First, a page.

HTTPS can be known as the lock icon in the address bar or an encrypted website connection. Although it was created for passwords and other sensitive data, the entire web is leaving HTTP behind and opting for HTTPS.
Do you understand what HTTPS is and how it influences your security? If not, read on as we'll explain everything to you.
What is HTTPS?
HTTPS (Hyper Text Transfer Protocol Secure, is an implementation of the HTTP protocol (with an additional layer of security that uses the SSL/TLS protocol).
The "S" in HTTPS is for "secure". This is a safe default “hypertext transfer protocol” that your browser uses to communicate with any websites.
To find out if you are connected to a website with an HTTPS connection just look at the address in your web browser's address bar, it should start with "https://".
You will also see a lock icon in the left corner, you can click on it for more information about the site's security.
This can vary from browser to browser, but most browsers have the https:// and lock icon in common.
Nowadays there are already some browsers now hide the "https://", in which case you will only see the lock icon next to the website's domain name. If you click on the address bar, you will see the "https: //" part of the address.
For your safety, if you are using an unknown network and connecting to your bank's website, please check HTTPS and the correct website address.
This way, you ensure that you are actually connected to the bank's website. If you don't see https:// on the page, you may be connected to an illegal website.
Understand why HTTP is not secure
Let's first understand how HTTP works.
When you connect to a website using HTTP, the browser connects to the IP address that matches the website and assumes it is connected to the correct web server.
Data is exchanged via unencrypted connection. That way, a malicious agent, your internet service provider or government intelligence agencies can view the pages you are visiting and monitor every action you take.
There are big problems with this. For one thing, it's impossible to be sure you're connected to the right site.
You might think you're on your bank's website, but it's actually on a network that directs you to an imposter website.
Please note: never send passwords and credit card numbers over an HTTP connection, as a malicious agent can easily gain access.
These problems occur due to lack of encryption of HTTP connections. Therefore, it is more recommended to use HTTPS connections, as these are encrypted.
Understand how HTTPS encryption makes browsing safer for you
HTTPS connections have a security certificate issued by qualified companies.
When you connect to a server secured over HTTPS, your browser will check the website's security certificate and verify that it was issued by a legitimate certificate authority.
Secure sites — such as banks, e-commerces, etc. — automatically redirect your access to HTTPS.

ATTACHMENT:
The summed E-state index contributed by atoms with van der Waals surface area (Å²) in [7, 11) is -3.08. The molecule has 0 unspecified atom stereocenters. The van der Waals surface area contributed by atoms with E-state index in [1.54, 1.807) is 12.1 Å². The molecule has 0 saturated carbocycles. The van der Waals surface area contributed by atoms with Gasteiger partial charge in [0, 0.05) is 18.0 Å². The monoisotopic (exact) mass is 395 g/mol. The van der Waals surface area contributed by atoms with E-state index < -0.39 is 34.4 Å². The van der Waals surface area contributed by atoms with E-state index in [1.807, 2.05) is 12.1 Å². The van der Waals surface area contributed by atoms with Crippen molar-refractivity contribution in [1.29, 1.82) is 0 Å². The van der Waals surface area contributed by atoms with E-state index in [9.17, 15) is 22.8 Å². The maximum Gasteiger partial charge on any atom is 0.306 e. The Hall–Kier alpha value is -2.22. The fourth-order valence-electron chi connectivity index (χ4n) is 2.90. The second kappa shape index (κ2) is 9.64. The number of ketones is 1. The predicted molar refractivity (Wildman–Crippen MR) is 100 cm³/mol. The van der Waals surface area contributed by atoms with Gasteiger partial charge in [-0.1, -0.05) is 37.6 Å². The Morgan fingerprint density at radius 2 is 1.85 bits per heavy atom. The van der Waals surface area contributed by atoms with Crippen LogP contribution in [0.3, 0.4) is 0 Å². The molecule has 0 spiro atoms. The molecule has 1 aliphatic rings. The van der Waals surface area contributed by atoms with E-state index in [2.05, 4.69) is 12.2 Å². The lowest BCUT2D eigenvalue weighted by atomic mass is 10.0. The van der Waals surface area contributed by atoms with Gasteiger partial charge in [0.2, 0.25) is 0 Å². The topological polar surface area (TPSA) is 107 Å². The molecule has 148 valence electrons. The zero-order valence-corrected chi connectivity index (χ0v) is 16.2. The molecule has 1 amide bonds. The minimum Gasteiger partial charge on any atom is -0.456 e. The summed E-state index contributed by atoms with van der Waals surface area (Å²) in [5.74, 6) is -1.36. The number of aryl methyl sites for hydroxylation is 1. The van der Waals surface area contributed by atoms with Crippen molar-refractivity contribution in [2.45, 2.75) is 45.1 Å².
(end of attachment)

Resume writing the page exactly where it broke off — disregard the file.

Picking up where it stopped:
This way, it increases the chances of an address such as "https://banco.com" being connected to the bank's real website, and not to a tax one. The company that issued the security certificate attests to this.
Unfortunately, certification authorities sometimes issue bad certificates and the system becomes less secure. However, while not perfect, HTTPS is still much more secure than HTTP.
When you send data over an HTTPS connection, no one can spy on it on the go. HTTPS is what makes it possible for web banking and online shopping to be secure.
Before there was HTTPS, anyone on the same Wi-Fi network could see your searches, as could your ISP.
Now, with HTTPS, there is more privacy for normal web browsing. For example, Google's search engine now defaults to using HTTPS.
This means that no one can see what you are looking for on Google.com. And Google wasn't the only one to do this, sites like Wikipedia have also taken these steps.
Why doesn't anyone else want to use HTTP?
HTTPS was originally intended for passwords, payments and other sensitive data, however, nowadays the entire web is moving towards it.
In addition to everything, we have mentioned here, HTTP also allows your Internet service provider to add content to the webpage, modify pages, or even remove items.
This way, it is possible to place more ads on the pages that you usually visit. HTTPS prevents someone running the same network from tampering with web pages like this one.
This concern about protecting data in transit began with Edward Snowden's complaint.
Snowden brought to light, in 2013, documents that showed that the US government was visualizing the surfing habits of Internet users around the world.
This has caused hundreds of technology companies to look for ways to protect data through encryption and privacy tools.
When switching to HTTPS, anyone (including government agencies anywhere in the world) has a harder time monitoring the web pages visited by Internet users.
How browsers are encouraging websites to use HTTPS
With the high migration to HTTPS, all the new standards created to make the web faster require HTTPS encryption.
For example, HTTP/2 — a major new version of the HTTP protocol supported by all major web browsers — uses compression and other features that help make web pages faster.
All web browsers that want to use the features available in HTTP/2 require HTTPS encryption.
While browsers work to make HTTPS attractive to users, Google makes HTTP less attractive by penalizing websites that use it.
Google already flags sites that do not use HTTPS as unsafe in Chrome, and Google prioritizes sites that use HTTPS in its search results. This alone is a great incentive for websites to migrate to HTTPS, since Google is the most used search engine in the world.